UCB and The Digital Enterprise Research Institute (DERI) at NUI Galway are pleased to announce the start of a collaboration to enhance the D2RQ open source software project. D2RQ has long been the software of choice when exposing relational data sources as Linked Data. UCB is pleased to be able to fund the next evolution of D2RQ with the main aim of the project to enhance some core enterprise features and introduce new and exciting product features including alignment with the latest R2RML W3C standards. Linked Data principles are key to enable efficient data integration by providing a common format and language for data exchange and alignment. Enterprise spends billions globally dealing with data integration. The Linked Data approach seeks to drastically reduce this cost and greatly increase data effectiveness within an organisation. However traditional enterprise systems do not expose data in this universal format and third party applications such as D2RQ are required to achieve this. We believe the D2RQ enhancements will enable the enterprise to expose Linked Data in the most efficient and appropriate manner for their business. This is increasingly important as the Linked Data movement gains increasing momentum across the enterprise community. This project is the first step in helping D2RQ to become the de-facto standard that is used across the enterprise, no matter if they are looking at Linked Data for the first time or implementing a quality solution. -ends-
Monday, 27 February 2012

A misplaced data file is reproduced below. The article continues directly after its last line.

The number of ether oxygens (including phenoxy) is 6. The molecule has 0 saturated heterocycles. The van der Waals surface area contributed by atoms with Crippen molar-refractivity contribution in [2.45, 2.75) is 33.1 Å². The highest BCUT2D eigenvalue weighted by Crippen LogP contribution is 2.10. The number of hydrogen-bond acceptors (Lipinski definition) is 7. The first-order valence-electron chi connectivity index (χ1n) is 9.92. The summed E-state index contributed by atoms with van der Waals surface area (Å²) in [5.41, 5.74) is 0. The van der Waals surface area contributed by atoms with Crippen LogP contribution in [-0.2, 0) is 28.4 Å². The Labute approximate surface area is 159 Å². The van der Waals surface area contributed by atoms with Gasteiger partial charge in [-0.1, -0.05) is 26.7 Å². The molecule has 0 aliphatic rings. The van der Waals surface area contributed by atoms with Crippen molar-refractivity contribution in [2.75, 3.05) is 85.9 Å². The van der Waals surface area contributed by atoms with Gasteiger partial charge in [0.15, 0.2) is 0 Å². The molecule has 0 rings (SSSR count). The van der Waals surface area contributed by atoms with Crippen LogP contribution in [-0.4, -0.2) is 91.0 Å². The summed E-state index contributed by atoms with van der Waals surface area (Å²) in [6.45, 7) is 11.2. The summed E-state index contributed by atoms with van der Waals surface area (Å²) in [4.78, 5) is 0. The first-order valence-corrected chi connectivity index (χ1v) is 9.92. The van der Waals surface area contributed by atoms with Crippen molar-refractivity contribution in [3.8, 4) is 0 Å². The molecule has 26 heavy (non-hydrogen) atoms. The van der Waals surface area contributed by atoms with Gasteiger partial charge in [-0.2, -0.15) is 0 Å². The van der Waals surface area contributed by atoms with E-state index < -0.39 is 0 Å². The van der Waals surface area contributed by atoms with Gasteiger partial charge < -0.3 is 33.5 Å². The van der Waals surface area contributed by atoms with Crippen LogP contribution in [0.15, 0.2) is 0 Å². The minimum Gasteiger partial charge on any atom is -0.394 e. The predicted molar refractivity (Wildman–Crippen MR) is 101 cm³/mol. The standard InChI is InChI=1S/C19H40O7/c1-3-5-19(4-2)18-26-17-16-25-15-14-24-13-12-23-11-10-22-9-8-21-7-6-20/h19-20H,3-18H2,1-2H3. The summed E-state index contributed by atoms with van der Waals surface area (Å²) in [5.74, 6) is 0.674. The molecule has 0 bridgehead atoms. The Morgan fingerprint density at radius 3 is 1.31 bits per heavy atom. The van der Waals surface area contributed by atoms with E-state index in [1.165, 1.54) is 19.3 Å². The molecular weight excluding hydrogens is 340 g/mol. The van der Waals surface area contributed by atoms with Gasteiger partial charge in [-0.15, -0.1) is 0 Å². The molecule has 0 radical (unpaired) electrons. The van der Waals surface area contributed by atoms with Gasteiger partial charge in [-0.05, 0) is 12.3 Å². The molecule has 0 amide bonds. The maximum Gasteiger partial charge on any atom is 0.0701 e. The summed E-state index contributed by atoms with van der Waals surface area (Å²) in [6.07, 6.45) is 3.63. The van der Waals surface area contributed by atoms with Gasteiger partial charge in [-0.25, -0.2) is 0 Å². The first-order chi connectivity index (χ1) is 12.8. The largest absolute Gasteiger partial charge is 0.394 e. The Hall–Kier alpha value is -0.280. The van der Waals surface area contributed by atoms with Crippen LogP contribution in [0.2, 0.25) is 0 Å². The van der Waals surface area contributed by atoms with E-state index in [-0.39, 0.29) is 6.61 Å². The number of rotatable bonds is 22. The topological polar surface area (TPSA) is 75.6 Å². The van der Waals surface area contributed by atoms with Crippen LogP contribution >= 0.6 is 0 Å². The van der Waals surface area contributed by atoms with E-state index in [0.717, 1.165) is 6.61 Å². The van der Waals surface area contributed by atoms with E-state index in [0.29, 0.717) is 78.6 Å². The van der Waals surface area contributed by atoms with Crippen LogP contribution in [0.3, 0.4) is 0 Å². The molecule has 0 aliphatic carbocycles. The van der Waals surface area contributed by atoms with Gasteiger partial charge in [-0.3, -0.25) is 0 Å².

Housing is at the root of the global financial crisis – but it is also at the heart of personal, social and community development. Resolving the conflict between these approaches, nationally and internationally, is a core element of contemporary housing law and policy and the Centre for Housing Law, Rights and Policy at NUI Galway are delighted to announce an international conference exploring this challenge. ‘Key Contemporary Housing Issues in a Changing Europe’ will examine key issues of law, rights, regulation and policy relating to housing. The conference, which will also hear presentations on important aspects of people’s experiences, both positive and negative, in today’s housing systems, will take place at NUI Galway from 20 to 21 April. The conference brings to Galway an unprecedented platform of speakers drawn from the legal, economic, political, and academic spheres at both national, European and international level. It will offer opportunities to participants and presenters to explore and exchange information on contemporary developments in housing finance, law, regulation, rights, policy and current thinking across Europe. Event organiser and Lecturer with the NUI Galway School of Law, Dr Padraic Kenna, said: “This conference brings to Galway the leading writers and researchers on housing law, finance, rights and policy in Europe. It will offer a valuable forum for an informed discussion of the nature and role of housing systems, both today and in the future. Can we bridge the gap between the competing paradigms of housing as a market and housing as a home? How do we create a fresh inspiration and model of housing for the future, in the midst of the current crisis? These are the types of issues that will be discussed during at the conference.” Speakers at this International Housing Conference at NUI Galway include: Professor Stefan Gerlach, Deputy Governor of the Central Bank; Miss Justice Mary Laffoy, High Court of Ireland; Jan O'Sullivan T.D., Minister for the Department of Environment, Community and Local Government with special responsibility for Housing and Planning; and Regis Brillat, Head of the Department of the European Social Charter, Council of Europe. Leading international housing researchers will also present papers within dedicated seminars on important contemporary housing issues, such as housing and independent living, public interest law and housing, tenures, housing rights and homelessness, contemporary issues in mortgage regulation and consumer protection, migration, housing education, development, planning and housing law. The conference will be of particular interest to those who are involved in housing law, finance, those involved in policy-making and implementation, academics, researchers, public officials and representatives, planners, NGOs, housing rights advocates and students. Fees for the conference will cover admission to all seminars and presentations, book of abstracts, copies of relevant papers, lunches and coffee. Continuing Professional Development (CPD) points will be available for attendance. Full conference attendance (12 CPD points) is €175, and single day attendance (6 CPD points) is €95. To register online for this event please visit www.conference.ie/Conferences/index.asp?Conference=135 For further information contact Dr Padraic Kenna at email@example.com. -ENDS- Speakers at the conference will also include: Ionnis Dimitrakopoulos, Head of Equality and Citizen’s Rights, European Union Agency for Fundamental Rights. Professor Sergio Nasarre-Aznar, Universitat Rovira I Virgili, Tarragona, Coordinator of Legal Aspects of Housing, Land and Planning Group, European Network of Housing Researchers. Professor Martin Partington, Law Commission of England and Wales, and Bristol University Law School. Jamie Burton, Barrister with Doughty Street Chambers, London. Mike Wright, Founder-Director of Keyring Housing Association. Professor Lorna O’Mahoney-Fox, Law School, University of Durham.